Unfortunate news, everyone! The season of "chub rub" is back again. If you are not familiar with the term, the issue is more commonly known as chafing, and it can be a real hike-stopper if it gets bad enough.
While chub rub refers to chafing on your inner thighs, when you are hiking, especially with some gear packed along for the ride, it can happen in quite a few different places. While thighs might be some of the more painful spots, any chafing can put an end to your trip if you let it go on long enough.
What is Chafing?
Chafing is the painful result of repeated rubbing of bare skin and pieces of wet or sweaty clothing together.
This happens most commonly in the thigh area due to your pants, but it can happen between a backpack and your shoulders, bare nipples and your shirt, hip straps and your midsection and even in your general groin and backside area with your underwear.
The friction caused by the constant motion of the fabric rubbing against skin results in painful redness, irritation, and even itching in the afflicted area.
However, if you let it go on, the wound only gets deeper until blisters and even bleeding can occur. The key to treating it is to obviously stop whatever is rubbing you the wrong way from rubbing, but this is much easier said than done.
Tips to Stop Chafing for Good
In essence, blisters on your feet are a form of chafing, and you are more inclined to worry about your feet than anywhere else when hiking. However, chafing anywhere on your body can get just as unpleasant.
If you want to stop chafing for good, take these steps.
Skip Cotton Clothing
Cotton is great, it is lightweight and breathable. However, it does have one major flaw. If it gets wet, cotton takes forever and a day to get dry again.
This means it is soaking up every minute droplet of sweat that comes off you and keeping it in the fibers where it causes them to rub.
While you can technically dry out a cotton shirt if things get too bad, but never wear cotton underwear. You can't usually air that out and it causes a lot of chafing.
So what do you wear?
In the winter, wool is a great choice, but not so much in the summer.
The summer alternative to wool during summer hikes is polyester or other synthetics.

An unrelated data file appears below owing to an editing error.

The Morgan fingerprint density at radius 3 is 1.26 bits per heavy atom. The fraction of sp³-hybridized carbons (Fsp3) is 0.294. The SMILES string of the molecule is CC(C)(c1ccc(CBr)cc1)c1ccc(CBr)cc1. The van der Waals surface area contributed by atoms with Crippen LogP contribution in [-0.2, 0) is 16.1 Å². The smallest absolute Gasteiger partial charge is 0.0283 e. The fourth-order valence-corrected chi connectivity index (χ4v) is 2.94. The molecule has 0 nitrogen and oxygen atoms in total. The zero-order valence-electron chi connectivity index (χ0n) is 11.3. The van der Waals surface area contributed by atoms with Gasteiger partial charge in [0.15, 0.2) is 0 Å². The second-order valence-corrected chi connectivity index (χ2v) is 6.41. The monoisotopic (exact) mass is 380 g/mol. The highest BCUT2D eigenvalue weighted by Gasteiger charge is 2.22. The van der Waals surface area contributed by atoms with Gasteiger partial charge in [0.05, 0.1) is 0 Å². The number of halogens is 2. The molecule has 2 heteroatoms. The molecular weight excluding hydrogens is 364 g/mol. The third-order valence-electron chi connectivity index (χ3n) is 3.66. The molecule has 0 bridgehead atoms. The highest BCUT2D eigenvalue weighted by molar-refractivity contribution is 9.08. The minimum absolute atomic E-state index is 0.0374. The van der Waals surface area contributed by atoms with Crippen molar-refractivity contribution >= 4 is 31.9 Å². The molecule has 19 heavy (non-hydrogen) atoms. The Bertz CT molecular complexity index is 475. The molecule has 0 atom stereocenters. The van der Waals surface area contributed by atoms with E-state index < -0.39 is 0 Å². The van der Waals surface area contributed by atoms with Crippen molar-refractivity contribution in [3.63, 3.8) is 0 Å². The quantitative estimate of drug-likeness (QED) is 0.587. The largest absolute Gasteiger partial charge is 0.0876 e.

Both wool and synthetics wick moisture away from your skin and transfer it to the outer layer so it can evaporate. This means your clothing will feel dryer for longer and will stay dry as the moisture evaporates away.
Get a Proper Fit
This is a common hiking tip that is super easy to ignore. If you are wearing clothes that are too big or too small, they will begin to constrict or rub - neither are good!
Baggy shirts may catch the breeze nicely, but they can crease and fold which creates friction. You wouldn't wear hiking boots that are too big or too small because they cause blisters; consider your other hiking gear to do the same.
Pre-Treat Sensitive Areas
If you have common chafe areas, you can always pre-treat them before you go.
Chafing is a major problem in many sports, not just when hiking. As such, there are a number of friction-reducing gels that can be applied to your problem areas to help reduce the likelihood of chafing.
Of course, taking a powder puff full of baby powder down under to keep those areas dry longer is also a viable option. Unfortunately, unlike the specialized anti-chafe products, powder doesn't hold out forever.
This... Well, it shouldn't need to be said. However, on long thru-hikes, washing is less of a priority, but still important.
The salt excreted through your sweat is like adding sandpaper to your skin, increasing friction and thus chafing.
So always make effort to wear clean clothes in frequently chafed areas as well as give those parts a solid rinse each day on long hikes.
Try Friction-Reducing Clothes
If you are a frequent sufferer of chub rub on your thighs, a pair of bike shorts can be a gift from god.
Cyclists don't wear them as a fashion statement, it is because it prevents friction while riding, and it does the same while walking.
You can wear them outright, or under your regular shorts and they work to great effect. This can be done with Under Amour-like shirt products as well if your backpack straps like to dig in and rub.
How to Treat Chafing on the Trail
Unfortunately, there is no magic method or product to fix chafing once it has begun. The treatment for chafing on the trail is all pretty obvious stuff, but it really does need to be done.
Once chafing begins, it isn't going to magically stop if you do nothing. You have to take steps to address the problem as well as to treat the chafe itself.
Keep Any Chafing Clean and Dry
After you are done hiking for the day, you need to immediately take steps to clean the area with water and antibacterial soap. Lukewarm water is recommended, but a splash of cold water after the cleaning can be the nicest feeling in the world too.
Afterward make sure to pat it completely dry. Don't rub, though. That won't feel very pleasant can it can serve to further irritate the area.
Lube it Up
Before you hit the hay or take a long rest, be sure to lube any chafing up liberally.
Skin healing lotions, Vaseline, or coconut oil can all be very helpful in this regard. The lube will not only stop any further rubbing, but it will help your skin heal quicker.
This isn't always an option if you are doing some long-distance hiking, but chafed skin needs it's time to heal.
If you can't afford to take a little downtime, take steps to prevent further chafing as well as add another healthy dose of lotion or Vaseline before you begin again.
If you are thru-hiking, it is definitely worthwhile to take breaks when you can to clean the area and re-lotion it.